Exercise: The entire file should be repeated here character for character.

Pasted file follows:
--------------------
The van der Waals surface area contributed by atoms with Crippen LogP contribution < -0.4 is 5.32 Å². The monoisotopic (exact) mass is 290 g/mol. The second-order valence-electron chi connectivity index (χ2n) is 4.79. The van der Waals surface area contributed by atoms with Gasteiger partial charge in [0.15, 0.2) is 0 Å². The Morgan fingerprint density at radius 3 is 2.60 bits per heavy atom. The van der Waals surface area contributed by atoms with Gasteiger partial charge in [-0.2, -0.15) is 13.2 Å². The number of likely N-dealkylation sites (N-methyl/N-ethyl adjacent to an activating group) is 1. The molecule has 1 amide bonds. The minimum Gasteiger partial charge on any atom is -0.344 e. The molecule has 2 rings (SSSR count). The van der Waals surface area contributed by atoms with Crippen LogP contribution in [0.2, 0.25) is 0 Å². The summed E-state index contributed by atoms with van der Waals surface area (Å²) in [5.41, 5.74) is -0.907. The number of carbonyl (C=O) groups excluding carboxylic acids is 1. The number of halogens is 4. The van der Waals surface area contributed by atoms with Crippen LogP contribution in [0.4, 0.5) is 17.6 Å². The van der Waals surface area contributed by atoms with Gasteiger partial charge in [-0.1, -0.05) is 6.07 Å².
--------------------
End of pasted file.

The van der Waals surface area contributed by atoms with Crippen LogP contribution < -0.4 is 5.32 Å². The monoisotopic (exact) mass is 290 g/mol. The second-order valence-electron chi connectivity index (χ2n) is 4.79. The van der Waals surface area contributed by atoms with Gasteiger partial charge in [0.15, 0.2) is 0 Å². The Morgan fingerprint density at radius 3 is 2.60 bits per heavy atom. The van der Waals surface area contributed by atoms with Gasteiger partial charge in [-0.2, -0.15) is 13.2 Å². The number of likely N-dealkylation sites (N-methyl/N-ethyl adjacent to an activating group) is 1. The molecule has 1 amide bonds. The minimum Gasteiger partial charge on any atom is -0.344 e. The molecule has 2 rings (SSSR count). The van der Waals surface area contributed by atoms with Crippen LogP contribution in [0.2, 0.25) is 0 Å². The summed E-state index contributed by atoms with van der Waals surface area (Å²) in [5.41, 5.74) is -0.907. The number of carbonyl (C=O) groups excluding carboxylic acids is 1. The number of halogens is 4. The van der Waals surface area contributed by atoms with Crippen LogP contribution in [0.4, 0.5) is 17.6 Å². The van der Waals surface area contributed by atoms with Gasteiger partial charge in [-0.1, -0.05) is 6.07 Å².